Why? Several mechanisms are responsible for this resistance such as the CNN (competition for niche and nutrients), the Induced Systemic Resistance (ISR) and the growth promotion of other soil beneficial microorganisms. ISR acts just like a vaccine would immunize humans from pathogens. Arbuscular Mycorrhizal Fungi (AMF) prime the plant’s immune system to an enhanced state of readiness that can be mobilized rapidly, systematically and effectively against a broad spectrum of plant pathogens and even pests throughout the whole plant.
To learn more about product application, read below the answers to various frequently asked questions.
Did you know? AGTIV® products cannot be mixed with granular fertilizers.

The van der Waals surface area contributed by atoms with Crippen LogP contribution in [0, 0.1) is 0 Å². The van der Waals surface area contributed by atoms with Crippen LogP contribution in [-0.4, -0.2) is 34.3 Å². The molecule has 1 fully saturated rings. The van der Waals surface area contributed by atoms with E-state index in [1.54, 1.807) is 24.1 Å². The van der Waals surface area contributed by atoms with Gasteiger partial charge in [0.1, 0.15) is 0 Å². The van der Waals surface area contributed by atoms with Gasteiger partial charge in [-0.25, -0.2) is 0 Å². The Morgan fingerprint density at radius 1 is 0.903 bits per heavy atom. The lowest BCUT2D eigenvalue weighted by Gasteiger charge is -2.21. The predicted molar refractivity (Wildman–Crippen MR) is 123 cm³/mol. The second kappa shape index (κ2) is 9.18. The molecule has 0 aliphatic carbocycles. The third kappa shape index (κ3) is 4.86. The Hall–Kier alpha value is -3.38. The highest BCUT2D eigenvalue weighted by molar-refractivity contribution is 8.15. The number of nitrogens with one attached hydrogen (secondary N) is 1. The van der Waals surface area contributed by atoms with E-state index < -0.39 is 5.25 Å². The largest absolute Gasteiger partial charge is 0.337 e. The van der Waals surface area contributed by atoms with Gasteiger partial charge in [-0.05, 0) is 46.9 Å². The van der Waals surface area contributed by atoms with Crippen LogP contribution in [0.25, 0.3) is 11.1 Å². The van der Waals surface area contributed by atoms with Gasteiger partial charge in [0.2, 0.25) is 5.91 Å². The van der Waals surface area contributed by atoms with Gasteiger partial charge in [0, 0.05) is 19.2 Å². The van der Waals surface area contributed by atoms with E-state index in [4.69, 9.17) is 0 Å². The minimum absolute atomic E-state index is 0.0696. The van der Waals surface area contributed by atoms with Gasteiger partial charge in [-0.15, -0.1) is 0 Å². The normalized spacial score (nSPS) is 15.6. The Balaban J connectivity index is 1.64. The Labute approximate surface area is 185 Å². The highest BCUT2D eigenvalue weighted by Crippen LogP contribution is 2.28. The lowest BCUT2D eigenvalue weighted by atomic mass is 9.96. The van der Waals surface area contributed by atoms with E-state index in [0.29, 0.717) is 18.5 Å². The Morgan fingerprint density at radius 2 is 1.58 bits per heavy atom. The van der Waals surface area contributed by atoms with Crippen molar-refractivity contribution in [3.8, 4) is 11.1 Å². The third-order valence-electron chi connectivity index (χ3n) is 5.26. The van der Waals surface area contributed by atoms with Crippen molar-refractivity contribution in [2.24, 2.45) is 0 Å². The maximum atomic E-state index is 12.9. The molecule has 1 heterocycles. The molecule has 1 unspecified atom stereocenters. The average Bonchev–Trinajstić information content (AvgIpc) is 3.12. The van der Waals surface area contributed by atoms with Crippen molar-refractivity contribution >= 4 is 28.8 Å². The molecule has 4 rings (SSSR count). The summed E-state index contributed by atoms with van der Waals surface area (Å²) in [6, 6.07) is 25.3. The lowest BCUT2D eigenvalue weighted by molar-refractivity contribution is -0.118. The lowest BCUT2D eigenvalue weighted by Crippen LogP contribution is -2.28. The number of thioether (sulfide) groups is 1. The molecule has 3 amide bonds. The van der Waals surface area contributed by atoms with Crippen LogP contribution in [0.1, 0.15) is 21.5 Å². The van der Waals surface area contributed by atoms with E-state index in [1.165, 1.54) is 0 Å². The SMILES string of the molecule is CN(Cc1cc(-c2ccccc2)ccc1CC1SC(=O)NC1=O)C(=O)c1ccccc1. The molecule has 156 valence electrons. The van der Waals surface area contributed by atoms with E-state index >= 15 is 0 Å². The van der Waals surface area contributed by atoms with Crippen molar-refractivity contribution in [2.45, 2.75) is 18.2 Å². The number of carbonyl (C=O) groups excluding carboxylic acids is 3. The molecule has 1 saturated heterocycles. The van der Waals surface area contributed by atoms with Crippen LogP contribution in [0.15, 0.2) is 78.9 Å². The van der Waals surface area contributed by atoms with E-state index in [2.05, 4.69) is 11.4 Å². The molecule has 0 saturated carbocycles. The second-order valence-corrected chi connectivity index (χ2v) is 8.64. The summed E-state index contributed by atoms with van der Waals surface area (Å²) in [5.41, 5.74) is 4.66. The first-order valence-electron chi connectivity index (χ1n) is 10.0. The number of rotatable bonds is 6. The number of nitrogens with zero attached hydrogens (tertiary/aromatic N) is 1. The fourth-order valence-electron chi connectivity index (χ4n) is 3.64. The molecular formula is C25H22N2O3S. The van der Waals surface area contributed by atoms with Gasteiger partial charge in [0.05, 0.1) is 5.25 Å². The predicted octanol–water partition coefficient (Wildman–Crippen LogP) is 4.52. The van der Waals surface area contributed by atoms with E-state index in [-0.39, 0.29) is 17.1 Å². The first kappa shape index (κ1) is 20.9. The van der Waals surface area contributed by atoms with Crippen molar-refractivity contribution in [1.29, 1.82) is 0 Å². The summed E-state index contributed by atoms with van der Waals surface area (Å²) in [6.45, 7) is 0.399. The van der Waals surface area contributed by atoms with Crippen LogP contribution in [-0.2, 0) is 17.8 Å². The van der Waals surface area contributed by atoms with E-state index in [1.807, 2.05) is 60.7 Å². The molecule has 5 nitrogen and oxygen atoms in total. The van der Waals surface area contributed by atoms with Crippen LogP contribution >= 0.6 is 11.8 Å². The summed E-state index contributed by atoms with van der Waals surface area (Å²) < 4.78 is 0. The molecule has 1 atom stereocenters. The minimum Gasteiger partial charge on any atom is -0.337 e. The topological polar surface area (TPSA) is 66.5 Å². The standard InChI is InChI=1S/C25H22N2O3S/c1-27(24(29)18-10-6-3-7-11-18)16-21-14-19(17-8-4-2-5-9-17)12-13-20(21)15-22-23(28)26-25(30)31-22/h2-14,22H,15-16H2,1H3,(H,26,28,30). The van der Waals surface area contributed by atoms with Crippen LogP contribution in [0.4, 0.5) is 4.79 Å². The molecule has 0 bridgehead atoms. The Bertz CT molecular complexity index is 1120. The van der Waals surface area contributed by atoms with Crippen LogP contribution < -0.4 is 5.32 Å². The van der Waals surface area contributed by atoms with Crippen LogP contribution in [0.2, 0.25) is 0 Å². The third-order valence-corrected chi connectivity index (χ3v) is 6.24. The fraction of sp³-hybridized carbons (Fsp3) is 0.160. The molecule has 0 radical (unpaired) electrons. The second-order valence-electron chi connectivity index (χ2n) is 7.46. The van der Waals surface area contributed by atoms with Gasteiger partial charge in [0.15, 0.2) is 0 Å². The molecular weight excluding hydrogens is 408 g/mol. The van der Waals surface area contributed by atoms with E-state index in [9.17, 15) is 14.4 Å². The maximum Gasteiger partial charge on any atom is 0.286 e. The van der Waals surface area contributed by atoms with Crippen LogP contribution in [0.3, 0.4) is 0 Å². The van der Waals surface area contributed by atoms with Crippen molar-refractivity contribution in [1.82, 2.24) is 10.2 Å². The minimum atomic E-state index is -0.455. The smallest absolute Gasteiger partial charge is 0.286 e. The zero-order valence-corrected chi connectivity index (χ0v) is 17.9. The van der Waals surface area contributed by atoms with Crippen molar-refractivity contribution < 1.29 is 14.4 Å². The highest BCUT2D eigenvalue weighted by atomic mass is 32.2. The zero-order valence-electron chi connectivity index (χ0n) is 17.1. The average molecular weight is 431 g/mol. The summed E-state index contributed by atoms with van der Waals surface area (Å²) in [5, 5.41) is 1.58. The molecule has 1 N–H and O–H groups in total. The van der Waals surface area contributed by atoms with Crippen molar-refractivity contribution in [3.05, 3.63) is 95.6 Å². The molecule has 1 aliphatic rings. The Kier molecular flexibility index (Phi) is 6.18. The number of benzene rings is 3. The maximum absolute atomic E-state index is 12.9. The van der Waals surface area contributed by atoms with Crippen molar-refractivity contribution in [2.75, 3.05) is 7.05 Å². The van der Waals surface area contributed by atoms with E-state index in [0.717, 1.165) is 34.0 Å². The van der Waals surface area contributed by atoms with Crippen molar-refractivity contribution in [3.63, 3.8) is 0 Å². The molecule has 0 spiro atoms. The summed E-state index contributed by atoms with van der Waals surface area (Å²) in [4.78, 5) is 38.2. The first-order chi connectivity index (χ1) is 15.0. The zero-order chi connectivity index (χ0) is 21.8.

The AGTIV® mycorrhizal inoculant in liquid form can be mixed with certain in furrow liquid fertilizers, see the compatibility chart for liquid fertilizers in the Toolbox section of the product page.
Did you know? Provided that the crop was inoculated at seeding according to the recommended application rates, one application for forage crops (such as alfalfa) is sufficient for the crop's lifetime.
Why? Like the plant, mycorrhizae will go dormant and overwinter in plant roots, and in the spring, assuming the plant remains alive, the roots will become re-activated and the symbiotic relation will restart a functional mycorrhizal network ready to explore the soil.
You want to learn more? Consult the Efficacy Report showing how mycorrhizae are beneficial for the winter survival of forage crops.
Did you know? Premier Tech has developed a method that allows us to test it's inoculant viability with most products available on the market.